Military wife and mother of two with a passion for perfect grammar and hilarious puns.

I am a military wife. Of course, that is not all I am—I am also a mother, a teacher, a writer and an editor—but the military shapes almost every aspect of my life from my health insurance, to what I can post on social media, to where in the world I am living.

When my husband came home two years ago with the news that we were moving to Colorado, my first response was excitement. Although I am an avid traveller, I had never been to Colorado before, so this was new territory to explore! It wasn’t until we began wading through the mundane steps of the moving process that it hit home for me that I would be taking my one-year-old son and our as-yet-unborn daughter far away from my support networks and the comforting familiarity of Canadian culture, health care, and world-view.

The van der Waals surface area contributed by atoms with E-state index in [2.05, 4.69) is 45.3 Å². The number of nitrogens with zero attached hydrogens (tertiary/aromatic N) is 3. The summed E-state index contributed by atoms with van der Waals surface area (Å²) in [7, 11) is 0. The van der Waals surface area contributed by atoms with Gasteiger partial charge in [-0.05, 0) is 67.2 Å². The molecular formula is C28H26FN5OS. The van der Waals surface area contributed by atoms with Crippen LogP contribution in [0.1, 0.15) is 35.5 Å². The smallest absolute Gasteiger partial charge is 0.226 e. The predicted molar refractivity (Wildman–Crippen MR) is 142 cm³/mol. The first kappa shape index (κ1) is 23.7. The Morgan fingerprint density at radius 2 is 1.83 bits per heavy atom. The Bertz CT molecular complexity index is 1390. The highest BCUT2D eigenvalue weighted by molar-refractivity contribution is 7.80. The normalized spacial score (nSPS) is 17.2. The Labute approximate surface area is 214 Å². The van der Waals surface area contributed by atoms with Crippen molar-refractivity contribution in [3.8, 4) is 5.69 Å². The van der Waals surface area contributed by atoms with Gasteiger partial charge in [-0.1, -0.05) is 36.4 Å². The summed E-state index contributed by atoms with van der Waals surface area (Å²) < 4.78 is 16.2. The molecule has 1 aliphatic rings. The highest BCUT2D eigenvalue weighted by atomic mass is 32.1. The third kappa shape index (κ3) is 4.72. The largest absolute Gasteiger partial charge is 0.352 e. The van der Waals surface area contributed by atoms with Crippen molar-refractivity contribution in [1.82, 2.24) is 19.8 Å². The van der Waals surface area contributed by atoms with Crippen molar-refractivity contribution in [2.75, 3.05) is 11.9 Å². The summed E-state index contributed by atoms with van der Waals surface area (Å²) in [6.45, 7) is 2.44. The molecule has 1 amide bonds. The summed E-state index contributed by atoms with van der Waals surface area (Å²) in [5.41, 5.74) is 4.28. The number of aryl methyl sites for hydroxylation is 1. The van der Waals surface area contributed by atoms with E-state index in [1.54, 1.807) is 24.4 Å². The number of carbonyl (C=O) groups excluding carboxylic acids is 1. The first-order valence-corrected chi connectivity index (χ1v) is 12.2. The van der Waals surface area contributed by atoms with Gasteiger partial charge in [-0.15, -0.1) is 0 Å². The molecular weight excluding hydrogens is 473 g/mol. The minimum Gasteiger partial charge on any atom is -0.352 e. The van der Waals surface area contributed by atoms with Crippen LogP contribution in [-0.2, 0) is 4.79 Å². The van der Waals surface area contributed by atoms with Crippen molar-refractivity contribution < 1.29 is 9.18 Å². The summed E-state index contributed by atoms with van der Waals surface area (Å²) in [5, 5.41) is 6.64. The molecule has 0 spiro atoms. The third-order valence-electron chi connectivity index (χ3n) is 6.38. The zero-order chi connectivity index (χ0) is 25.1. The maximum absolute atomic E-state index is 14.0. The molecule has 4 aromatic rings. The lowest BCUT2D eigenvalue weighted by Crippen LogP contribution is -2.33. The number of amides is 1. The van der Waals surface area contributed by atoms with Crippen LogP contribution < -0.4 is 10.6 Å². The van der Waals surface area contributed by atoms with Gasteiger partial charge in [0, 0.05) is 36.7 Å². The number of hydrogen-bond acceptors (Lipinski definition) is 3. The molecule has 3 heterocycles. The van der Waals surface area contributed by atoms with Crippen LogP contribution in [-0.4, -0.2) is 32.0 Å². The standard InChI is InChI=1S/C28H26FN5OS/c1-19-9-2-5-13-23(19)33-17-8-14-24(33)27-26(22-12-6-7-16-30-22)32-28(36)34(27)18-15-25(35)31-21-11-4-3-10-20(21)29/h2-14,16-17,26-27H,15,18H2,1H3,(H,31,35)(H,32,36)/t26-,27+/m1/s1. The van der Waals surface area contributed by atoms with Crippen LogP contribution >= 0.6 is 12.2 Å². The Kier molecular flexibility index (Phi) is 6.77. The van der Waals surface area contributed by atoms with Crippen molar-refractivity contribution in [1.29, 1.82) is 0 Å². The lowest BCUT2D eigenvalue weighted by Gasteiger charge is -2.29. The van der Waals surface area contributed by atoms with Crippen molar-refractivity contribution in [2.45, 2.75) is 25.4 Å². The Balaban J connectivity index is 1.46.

Would people really be walking around Walmart with guns strapped to their hips? How would living over a mile above sea level affect us? What would it be like to have a baby in a US hospital? Could I survive raising my children without the support of my family and friends? As you may have guessed, it was that last question that turned out to be the most challenging.


As a parent, the absolute worst time to be on your own is when you’re sick as a dog and you have no energy to be “mom.” Inevitably, one or more of your children are sick at the same time, which is a really special kind of hell. Alone in a new country, you have no choice but to pick yourself up off the couch and carry on. To date, I have survived stomach flu, colds, fevers, severe back strain, and the various uncomfortable side effects of pregnancy. I should really have some kind of award.